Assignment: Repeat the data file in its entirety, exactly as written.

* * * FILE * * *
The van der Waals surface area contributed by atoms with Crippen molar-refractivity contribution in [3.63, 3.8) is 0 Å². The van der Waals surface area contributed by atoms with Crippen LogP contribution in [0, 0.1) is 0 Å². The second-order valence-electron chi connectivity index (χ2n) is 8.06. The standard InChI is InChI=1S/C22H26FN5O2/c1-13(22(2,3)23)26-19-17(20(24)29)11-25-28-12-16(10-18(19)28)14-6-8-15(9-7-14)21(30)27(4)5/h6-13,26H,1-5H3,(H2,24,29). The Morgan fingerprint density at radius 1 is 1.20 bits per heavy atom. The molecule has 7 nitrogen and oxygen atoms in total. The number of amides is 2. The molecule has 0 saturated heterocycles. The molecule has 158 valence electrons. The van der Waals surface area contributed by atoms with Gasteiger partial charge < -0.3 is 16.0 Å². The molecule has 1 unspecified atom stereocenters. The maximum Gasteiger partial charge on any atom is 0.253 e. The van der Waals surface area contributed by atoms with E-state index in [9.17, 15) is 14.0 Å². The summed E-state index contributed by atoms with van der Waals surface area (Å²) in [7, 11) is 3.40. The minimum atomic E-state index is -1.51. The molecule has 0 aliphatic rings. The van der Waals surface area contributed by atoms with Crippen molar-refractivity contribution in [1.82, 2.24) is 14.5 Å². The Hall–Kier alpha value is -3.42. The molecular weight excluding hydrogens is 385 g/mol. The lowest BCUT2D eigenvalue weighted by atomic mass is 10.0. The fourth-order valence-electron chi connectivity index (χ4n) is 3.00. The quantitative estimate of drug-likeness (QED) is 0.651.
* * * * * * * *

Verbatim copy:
The van der Waals surface area contributed by atoms with Crippen molar-refractivity contribution in [3.63, 3.8) is 0 Å². The van der Waals surface area contributed by atoms with Crippen LogP contribution in [0, 0.1) is 0 Å². The second-order valence-electron chi connectivity index (χ2n) is 8.06. The standard InChI is InChI=1S/C22H26FN5O2/c1-13(22(2,3)23)26-19-17(20(24)29)11-25-28-12-16(10-18(19)28)14-6-8-15(9-7-14)21(30)27(4)5/h6-13,26H,1-5H3,(H2,24,29). The Morgan fingerprint density at radius 1 is 1.20 bits per heavy atom. The molecule has 7 nitrogen and oxygen atoms in total. The number of amides is 2. The molecule has 0 saturated heterocycles. The molecule has 158 valence electrons. The van der Waals surface area contributed by atoms with Gasteiger partial charge < -0.3 is 16.0 Å². The molecule has 1 unspecified atom stereocenters. The maximum Gasteiger partial charge on any atom is 0.253 e. The van der Waals surface area contributed by atoms with E-state index in [9.17, 15) is 14.0 Å². The summed E-state index contributed by atoms with van der Waals surface area (Å²) in [7, 11) is 3.40. The minimum atomic E-state index is -1.51. The molecule has 0 aliphatic rings. The van der Waals surface area contributed by atoms with Crippen molar-refractivity contribution in [1.82, 2.24) is 14.5 Å². The Hall–Kier alpha value is -3.42. The molecular weight excluding hydrogens is 385 g/mol. The lowest BCUT2D eigenvalue weighted by atomic mass is 10.0. The fourth-order valence-electron chi connectivity index (χ4n) is 3.00. The quantitative estimate of drug-likeness (QED) is 0.651.